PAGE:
But O, Canada.
Soon after I arrived in Toronto the other week, as I was mingling with the Canadians and absorbing their folkloric traditions, I heard tales of the Toronto Morris dancers piling onto buses and subways after practice and starting up song fests. I wasn't sure what I thought of this, really, since it seemed to me as if this might be like those groups of high school drama students hanging out in packs and being obnoxiously and loudly and gigglingly self-involved in public. That didn't seem like Morris dancers to me, whose public singing and dancing is, at least in theory, meant to be inclusive and engaging of the passersby.
I needn't have worried.
On Saturday morning my team was scattered throughout a public bus with the Toronto Women's Sword team, a delightful group of lovely ladies who hosted us for the day and led us through our afternoon tour. We were on our way to the Distillery district to meet up with the Northwest Clog group from St. Mary's. Not long before we reached our destination, one of the women started up, in a clear lovely voice that rang through the bus, "I met him on a Monday and my heart stood still." Then, in silvery feminine harmonic chorus, the rest of the team chimed in with "Da Doo Run Run Run Da Doo Run Run." Then my team joined in, from throughout the bus, adding bass lines. This song brought us to our stop and it felt like the most natural thing in the world, to be singing on a bus like that. It was joy.
Nobody glared at us, or even looked uncomfortable. Not even the driver.
We sang on and off again throughout the afternoon, while waiting for buses as well as sitting on them, and we eventually joined up with the Toronto Morris Men at a pub, where they were all sitting around drinking beer and singing chorus songs in boisterous delight. The pub proprietors seemed perfectly comfortable with this. As were the proprietors at the pubs we stopped in the next day, when the Toronto Morris Men themselves were our tourguides. One of these pubs was wholly new to the Toronto Morris men, but the planned pub was closed so they just went in and asked the proprietor if we could come in and take over the back porch and that was fine, they were happy for the business.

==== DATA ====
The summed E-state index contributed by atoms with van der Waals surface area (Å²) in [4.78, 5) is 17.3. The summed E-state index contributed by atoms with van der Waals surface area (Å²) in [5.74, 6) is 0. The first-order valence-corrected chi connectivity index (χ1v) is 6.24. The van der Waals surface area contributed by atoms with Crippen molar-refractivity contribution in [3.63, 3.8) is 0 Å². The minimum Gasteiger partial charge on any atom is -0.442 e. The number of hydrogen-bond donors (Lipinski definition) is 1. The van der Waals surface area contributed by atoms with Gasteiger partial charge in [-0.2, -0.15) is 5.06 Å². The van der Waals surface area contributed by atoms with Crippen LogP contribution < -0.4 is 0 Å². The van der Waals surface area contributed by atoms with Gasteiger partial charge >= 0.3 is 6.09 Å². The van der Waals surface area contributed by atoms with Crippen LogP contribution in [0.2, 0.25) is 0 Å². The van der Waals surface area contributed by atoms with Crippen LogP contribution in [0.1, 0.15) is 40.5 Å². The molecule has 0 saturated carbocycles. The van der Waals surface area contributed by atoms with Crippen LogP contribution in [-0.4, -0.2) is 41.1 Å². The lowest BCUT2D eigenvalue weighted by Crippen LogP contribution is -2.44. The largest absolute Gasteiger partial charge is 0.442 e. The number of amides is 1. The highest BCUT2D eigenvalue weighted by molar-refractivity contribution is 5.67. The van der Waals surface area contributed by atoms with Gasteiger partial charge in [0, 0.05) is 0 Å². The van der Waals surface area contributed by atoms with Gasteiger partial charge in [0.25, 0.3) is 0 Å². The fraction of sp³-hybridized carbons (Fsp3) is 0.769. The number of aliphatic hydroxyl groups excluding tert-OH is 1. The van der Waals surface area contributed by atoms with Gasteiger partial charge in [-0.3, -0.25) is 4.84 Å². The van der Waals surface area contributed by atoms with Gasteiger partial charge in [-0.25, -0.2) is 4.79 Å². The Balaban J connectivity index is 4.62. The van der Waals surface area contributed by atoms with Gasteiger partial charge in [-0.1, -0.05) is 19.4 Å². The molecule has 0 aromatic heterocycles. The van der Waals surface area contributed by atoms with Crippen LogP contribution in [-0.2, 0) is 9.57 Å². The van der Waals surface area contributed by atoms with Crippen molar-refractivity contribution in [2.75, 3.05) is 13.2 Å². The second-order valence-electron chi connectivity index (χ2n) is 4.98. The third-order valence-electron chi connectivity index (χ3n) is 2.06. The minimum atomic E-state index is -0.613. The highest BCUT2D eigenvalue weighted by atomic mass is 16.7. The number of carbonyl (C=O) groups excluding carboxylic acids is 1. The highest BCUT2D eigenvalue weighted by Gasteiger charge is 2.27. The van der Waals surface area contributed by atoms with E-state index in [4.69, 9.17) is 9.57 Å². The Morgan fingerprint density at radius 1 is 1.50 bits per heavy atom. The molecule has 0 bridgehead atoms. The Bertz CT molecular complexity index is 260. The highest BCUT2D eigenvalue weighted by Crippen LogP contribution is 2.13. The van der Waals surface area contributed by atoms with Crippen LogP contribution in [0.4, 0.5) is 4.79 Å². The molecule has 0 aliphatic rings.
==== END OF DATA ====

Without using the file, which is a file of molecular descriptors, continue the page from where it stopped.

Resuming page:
Again, I can't imagine that happening where I live, in my country.
Most spectacularly, at one pub in particular, a pub called the Black Swan, we sat throughout the pub and had a singing session that is still ringing through my bones. In public. On a Sunday afternoon. Where a man who was a stranger to us all asked if he could sing a song, and so he did, and we all joined in his chorus and even helped him through some verses, making him very very happy. I thought he was going to cry. Maybe he did cry.
And then we got back on the subway.
We were clustered in different areas of the subway car. From the middle of one cluster one of the Toronto Morris men began a song I didn't know, but a chorus song is a chorus song. From throughout the car we all sang along, adding, to my perspective, a festive air to a crowded subway on a Sunday afternoon of a holiday weekend. As far as I could see and tell, and wholly counter to my experiences where I live, in my country, the other passengers were entertained and curious. Clearly we were not performing. We were celebrating. We were enjoying ourselves. We were inviting others to enjoy themselves as well. We talked to anybody who wanted to talk with us.
Then we got off the subway and continued on our way.